Clandestine Culture street art invades Miami
Does Miami have its own Bansky? Street art appears high above Julia Tuttle Causeway
A rogue flag made its way to the top of a light pole this weekend, towering over the eastbound lanes of the highly trafficked Julia Tuttle Causeway (I-195).
An anonymous Miami-based street artist, dubbed “Clandestine Culture,” covertly installed the 10 ft. x 16 ft. flag featuring a police officer in riot gear to send this message to Miami: “Clandestine Culture is everyday, average people trying to make it through the day, sometimes feeling angry at the world, and feeling alone. My message lets them know that we are all one society, and we are all in it together.”
The artist, like most of his contemporaries, does his work in secret, hitting the streets with his face and head completely covered. He remains anonymous because he believes the work and the message are more important than the artist and the law is not too far away from him.
“I’m also not that great looking,” he admits.
In true Bansky fashion, Clandestine Culture directs attention to what ails society with gritty images and words in unpredicted places. He first wrote the phrase six years ago on a garbage container in a commercial district near his Miami home. It was an impulse, he says, “I didn’t know why I did it. I just did it and it worked.”
The artist says he was not happy with his life and the way society was treating him, so he released his frustration with the use of an oil stick bar (oil paint solidified by wax) to write the words, “I’m Clandestine Culture. Welcome to my world.”
Later, he implemented the use of images. His first was of a fictitious girl screaming at police officers, protesting for her rights.
“I would go out at night and paste this image in as many places as possible: abandoned buildings, bridges, garbage containers (my favorite places). This is where ‘Clandestine Culture’ was born.”
Now, he uses images of real people to express himself, “with their permission,” he adds.
“I’ve found out that there are more people that feel like me who can identify with my works. I receive messages every day from people around the world in places like Pakistan, China, Russia, Mexico, India and Japan. This has helped me a lot.”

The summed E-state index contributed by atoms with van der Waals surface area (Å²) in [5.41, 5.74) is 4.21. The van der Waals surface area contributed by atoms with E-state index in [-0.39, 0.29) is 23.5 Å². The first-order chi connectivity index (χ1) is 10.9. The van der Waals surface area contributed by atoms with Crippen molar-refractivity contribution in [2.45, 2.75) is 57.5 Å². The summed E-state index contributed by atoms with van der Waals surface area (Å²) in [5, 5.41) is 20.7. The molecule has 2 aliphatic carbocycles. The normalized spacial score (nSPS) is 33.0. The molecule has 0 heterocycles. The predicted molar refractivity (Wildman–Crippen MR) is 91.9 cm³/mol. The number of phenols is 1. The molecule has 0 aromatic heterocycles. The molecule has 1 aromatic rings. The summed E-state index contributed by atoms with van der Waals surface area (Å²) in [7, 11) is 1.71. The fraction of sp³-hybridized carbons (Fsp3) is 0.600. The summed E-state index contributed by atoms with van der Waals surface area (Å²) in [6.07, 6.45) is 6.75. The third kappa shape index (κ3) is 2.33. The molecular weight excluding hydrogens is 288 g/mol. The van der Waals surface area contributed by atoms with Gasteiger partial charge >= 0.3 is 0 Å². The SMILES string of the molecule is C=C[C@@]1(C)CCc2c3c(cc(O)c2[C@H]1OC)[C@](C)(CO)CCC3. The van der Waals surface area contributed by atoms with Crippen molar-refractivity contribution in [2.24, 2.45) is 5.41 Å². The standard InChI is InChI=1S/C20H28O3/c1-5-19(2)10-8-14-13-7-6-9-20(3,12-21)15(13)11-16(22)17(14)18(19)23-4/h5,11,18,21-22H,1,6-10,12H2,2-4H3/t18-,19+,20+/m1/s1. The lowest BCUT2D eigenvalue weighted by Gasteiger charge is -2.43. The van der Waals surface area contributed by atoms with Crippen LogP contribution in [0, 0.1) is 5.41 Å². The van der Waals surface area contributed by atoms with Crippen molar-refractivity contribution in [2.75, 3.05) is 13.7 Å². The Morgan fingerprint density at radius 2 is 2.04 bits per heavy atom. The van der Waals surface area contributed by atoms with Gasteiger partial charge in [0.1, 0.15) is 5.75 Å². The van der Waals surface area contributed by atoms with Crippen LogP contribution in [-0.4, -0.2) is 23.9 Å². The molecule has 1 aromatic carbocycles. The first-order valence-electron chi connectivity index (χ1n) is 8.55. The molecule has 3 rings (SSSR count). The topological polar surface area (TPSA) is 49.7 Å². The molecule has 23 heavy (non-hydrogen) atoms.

In May 2012, Gregg Shienbaum Fine Art in Wynwood displayed four pieces of Clandestine Culture’s work. This was the first time the street artist’s work appeared in a gallery setting. The pieces sold in less than 10 days.
In his first solo exhibition at Shienbaum’s gallery in October 2012, Clandestine Culture exposed the plight of the homeless with a soft sculpture of a destitute man sleeping on the sidewalk, all of his possessions next to him in a shopping cart. This piece was accompanied by the work of other local street artists who recreated a wall covered by graffiti -- complete with real grass, a concrete sidewalk, a chain link fence, and barbed wire inside the gallery.
“As for how he raised the flag on the light pole, I don’t know,” said Shienbaum, his art dealer. “Street artists like Clandestine Culture are very meticulous about where they place their work and how they do it. I know he doesn’t rush into things. After all, he only gets one shot to do it.”
To Shienbaum’s knowledge, Clandestine Culture is the first street artist to place a piece like the rogue flag in Miami.
“The only street artist that I can think of that would do something like this is Banksy in the UK,” said Shienbaum.
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